Archive for April, 2008

Fri 11 Apr 2008 9:00 am   //   Posted in: Media

I’ve had it with these mother-loving fish

Some New Yorker cartoons are a little opaque, or make obscure references, or just aren’t funny. Then there’s this one by Danny Shanahan on page 30 of this week’s magazine.

You’ll love my mother.

Am I an idiot? Does this make any sense to anyone? If you get this cartoon, I beg you, please leave some kind of explanation in the comments. Or maybe (in the spirit of the cartoon caption contest) you can suggest a better caption.

Thu 10 Apr 2008 2:22 pm   //   Posted in: Media, Misc

To all concerned:

Yes, I still have a job, thanks for checking.

Thu 10 Apr 2008 11:00 am   //   Posted in: Photos

How can you not love this building?


Chrysler Building, Manhattan, 2007

Thu 10 Apr 2008 7:32 am   //   Posted in: Media

A journalist at the top of his game

Is this the least-controversial Pulitzer Prize ever? — Gene Weingarten of The Washington Post for Pearls Before Breakfast. Take a half-hour at lunch to read this story if you haven’t already. So much fun.

Wed 9 Apr 2008 12:00 pm   //   Posted in: Failure, Technology

Some things just don’t work

At work, we use an e-mail and calendar program called Microsoft Entourage. It’s supposed to tell us when and where our meetings are. Problem is, it always displays the meetings one hour prior to when they are scheduled. This problem seems to be an incorrect time zone setting on a server somewhere, but no one at the company has bothered to fix it. So rather than use the calendar program on my computer – since it fails hopelessly at the single task it is designed to do – I keep my schedule in a massive, ungainly Word document. Hooray computer!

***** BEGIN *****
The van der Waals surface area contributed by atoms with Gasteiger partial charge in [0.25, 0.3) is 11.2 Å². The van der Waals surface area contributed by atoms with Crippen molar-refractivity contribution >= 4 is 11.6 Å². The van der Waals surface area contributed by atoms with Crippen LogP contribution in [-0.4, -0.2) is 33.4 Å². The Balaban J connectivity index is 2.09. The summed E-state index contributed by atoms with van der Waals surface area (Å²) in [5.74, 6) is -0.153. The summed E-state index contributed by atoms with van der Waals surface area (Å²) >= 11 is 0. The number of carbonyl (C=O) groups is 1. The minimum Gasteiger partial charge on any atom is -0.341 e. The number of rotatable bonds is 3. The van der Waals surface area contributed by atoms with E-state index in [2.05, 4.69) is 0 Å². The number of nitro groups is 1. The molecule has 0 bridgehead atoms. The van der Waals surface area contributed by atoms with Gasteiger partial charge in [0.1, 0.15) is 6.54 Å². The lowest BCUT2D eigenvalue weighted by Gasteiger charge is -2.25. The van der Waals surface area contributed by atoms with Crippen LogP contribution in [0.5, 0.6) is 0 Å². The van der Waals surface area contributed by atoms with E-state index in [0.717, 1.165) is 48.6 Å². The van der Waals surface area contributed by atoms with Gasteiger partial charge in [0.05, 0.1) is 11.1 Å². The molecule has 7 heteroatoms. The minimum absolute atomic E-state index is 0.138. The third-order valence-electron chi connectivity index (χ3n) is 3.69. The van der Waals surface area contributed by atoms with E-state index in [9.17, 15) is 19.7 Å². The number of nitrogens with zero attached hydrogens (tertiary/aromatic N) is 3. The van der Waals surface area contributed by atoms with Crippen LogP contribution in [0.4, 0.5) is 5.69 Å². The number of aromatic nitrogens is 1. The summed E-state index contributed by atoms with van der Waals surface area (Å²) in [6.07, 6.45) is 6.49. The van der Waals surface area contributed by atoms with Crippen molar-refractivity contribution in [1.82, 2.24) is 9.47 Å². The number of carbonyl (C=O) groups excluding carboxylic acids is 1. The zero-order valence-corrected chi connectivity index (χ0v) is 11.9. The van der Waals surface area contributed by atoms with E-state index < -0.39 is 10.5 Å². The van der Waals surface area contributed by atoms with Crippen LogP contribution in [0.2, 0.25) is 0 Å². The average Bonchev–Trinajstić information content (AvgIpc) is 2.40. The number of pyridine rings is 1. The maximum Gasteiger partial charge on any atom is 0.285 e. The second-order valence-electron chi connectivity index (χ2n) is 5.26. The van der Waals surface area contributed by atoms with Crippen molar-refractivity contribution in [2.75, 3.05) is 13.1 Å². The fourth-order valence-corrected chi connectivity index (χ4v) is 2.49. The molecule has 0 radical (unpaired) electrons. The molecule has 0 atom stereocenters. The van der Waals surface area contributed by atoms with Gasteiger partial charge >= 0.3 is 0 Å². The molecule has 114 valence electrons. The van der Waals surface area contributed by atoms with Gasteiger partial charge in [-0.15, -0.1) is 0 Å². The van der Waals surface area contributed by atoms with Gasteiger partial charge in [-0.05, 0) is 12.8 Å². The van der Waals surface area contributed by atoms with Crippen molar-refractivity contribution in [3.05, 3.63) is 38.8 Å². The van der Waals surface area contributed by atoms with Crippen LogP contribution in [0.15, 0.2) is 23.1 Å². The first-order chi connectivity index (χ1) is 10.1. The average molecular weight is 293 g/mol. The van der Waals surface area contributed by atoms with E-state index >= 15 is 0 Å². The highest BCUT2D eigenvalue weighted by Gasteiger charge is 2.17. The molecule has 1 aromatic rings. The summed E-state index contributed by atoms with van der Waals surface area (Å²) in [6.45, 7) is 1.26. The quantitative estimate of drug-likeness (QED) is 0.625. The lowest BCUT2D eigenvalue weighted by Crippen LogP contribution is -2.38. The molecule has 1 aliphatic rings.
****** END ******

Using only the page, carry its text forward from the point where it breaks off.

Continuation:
Tue 8 Apr 2008 10:42 pm   //   Posted in: In the news, Transit

The sinking of the redbirds

I love this slide show about old subway cars being dumped into the ocean.

(Bonus: The accompanying story contains the second reference to DeLoreans in the newspaper this week!)

Tue 8 Apr 2008 10:00 am   //   Posted in: Over!, Technology

Twitter: Life’s too short

I may be wrong about Twitter, but I’m pretty sure it’s over. We’ve given it long enough. We’ve been patient. It’s not poised to break out of the nerd community. It’s not the next big thing.

Why is Twitter doomed to be a niche player? It takes too much work to sort through all the noise. Twitter represents the purest form of Web 2.0’s biggest problem: A crowd of people unsure what they want to hear matched with a crowd of people with nothing interesting to say. As a communications tool, it offers very little that the average person can’t get from a blog or Facebook or MySpace.

When Twitter was new, I started an account for lurking purposes. Work-wise, it has been of no help to my reporting. The sources I care most about – the ones who are well-informed about my beat, which is professional photography – are not on Twitter. They don’t know about Twitter. They are too busy. If you explained Twitter to them (“You post just a sentence or two at a time, even a text from your cell phone, telling people what you’re doing all day long”) they would think you were a loser. And they’d be right.

Apart from work, I don’t have any urge to share a minute-by-minute account of my life. When I have something that deserves a mention, I put it here on this blog (via text message if appropriate).

Even though I have never posted anything to my Twitter account, nor told anyone about it until now, 18 people have signed up to follow me. I don’t know who most of them are. I think a few of them are spammers. If you’re one of them, let the record note that I actually do a lot of things. I’m just not one to Twitter about it.

Counterpoint: Charles Cooper: For some reason, Twitter hasn’t yet taken the journalist community by storm.